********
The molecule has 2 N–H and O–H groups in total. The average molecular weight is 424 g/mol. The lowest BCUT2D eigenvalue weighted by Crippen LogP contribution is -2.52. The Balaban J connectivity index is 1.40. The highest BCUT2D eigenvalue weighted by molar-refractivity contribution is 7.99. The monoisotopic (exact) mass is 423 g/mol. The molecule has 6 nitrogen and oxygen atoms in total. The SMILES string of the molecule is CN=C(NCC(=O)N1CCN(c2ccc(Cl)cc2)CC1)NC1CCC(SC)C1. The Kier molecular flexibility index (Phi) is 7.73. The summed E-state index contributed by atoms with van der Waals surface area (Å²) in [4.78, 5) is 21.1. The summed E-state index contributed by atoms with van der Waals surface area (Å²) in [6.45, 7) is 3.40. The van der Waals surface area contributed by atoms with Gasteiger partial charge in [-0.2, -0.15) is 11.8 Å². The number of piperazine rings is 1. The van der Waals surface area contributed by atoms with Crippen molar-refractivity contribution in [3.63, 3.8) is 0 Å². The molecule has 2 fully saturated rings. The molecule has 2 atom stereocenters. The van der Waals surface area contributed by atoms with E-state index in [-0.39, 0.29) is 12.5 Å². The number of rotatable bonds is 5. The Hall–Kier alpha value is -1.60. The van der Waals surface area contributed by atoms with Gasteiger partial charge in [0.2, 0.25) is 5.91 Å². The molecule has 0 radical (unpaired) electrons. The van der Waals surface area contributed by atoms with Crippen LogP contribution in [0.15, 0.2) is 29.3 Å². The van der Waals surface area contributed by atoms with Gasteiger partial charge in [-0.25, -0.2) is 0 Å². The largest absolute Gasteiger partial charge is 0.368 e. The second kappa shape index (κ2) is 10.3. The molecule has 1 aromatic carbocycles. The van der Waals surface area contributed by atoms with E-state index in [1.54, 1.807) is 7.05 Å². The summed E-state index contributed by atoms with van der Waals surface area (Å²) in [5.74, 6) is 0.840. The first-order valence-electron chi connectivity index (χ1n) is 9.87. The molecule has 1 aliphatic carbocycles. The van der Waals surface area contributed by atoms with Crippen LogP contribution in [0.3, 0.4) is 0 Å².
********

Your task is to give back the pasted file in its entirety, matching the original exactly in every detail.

The molecule has 2 N–H and O–H groups in total. The average molecular weight is 424 g/mol. The lowest BCUT2D eigenvalue weighted by Crippen LogP contribution is -2.52. The Balaban J connectivity index is 1.40. The highest BCUT2D eigenvalue weighted by molar-refractivity contribution is 7.99. The monoisotopic (exact) mass is 423 g/mol. The molecule has 6 nitrogen and oxygen atoms in total. The SMILES string of the molecule is CN=C(NCC(=O)N1CCN(c2ccc(Cl)cc2)CC1)NC1CCC(SC)C1. The Kier molecular flexibility index (Phi) is 7.73. The summed E-state index contributed by atoms with van der Waals surface area (Å²) in [4.78, 5) is 21.1. The summed E-state index contributed by atoms with van der Waals surface area (Å²) in [6.45, 7) is 3.40. The van der Waals surface area contributed by atoms with Gasteiger partial charge in [-0.2, -0.15) is 11.8 Å². The number of piperazine rings is 1. The van der Waals surface area contributed by atoms with Crippen molar-refractivity contribution in [3.63, 3.8) is 0 Å². The molecule has 2 fully saturated rings. The molecule has 2 atom stereocenters. The van der Waals surface area contributed by atoms with E-state index in [-0.39, 0.29) is 12.5 Å². The number of rotatable bonds is 5. The Hall–Kier alpha value is -1.60. The van der Waals surface area contributed by atoms with Gasteiger partial charge in [0.2, 0.25) is 5.91 Å². The molecule has 0 radical (unpaired) electrons. The van der Waals surface area contributed by atoms with Crippen LogP contribution in [0.15, 0.2) is 29.3 Å². The van der Waals surface area contributed by atoms with Gasteiger partial charge in [-0.25, -0.2) is 0 Å². The largest absolute Gasteiger partial charge is 0.368 e. The second kappa shape index (κ2) is 10.3. The molecule has 1 aromatic carbocycles. The van der Waals surface area contributed by atoms with E-state index in [1.54, 1.807) is 7.05 Å². The summed E-state index contributed by atoms with van der Waals surface area (Å²) in [5.74, 6) is 0.840. The first-order valence-electron chi connectivity index (χ1n) is 9.87. The molecule has 1 aliphatic carbocycles. The van der Waals surface area contributed by atoms with Crippen LogP contribution in [0.3, 0.4) is 0 Å².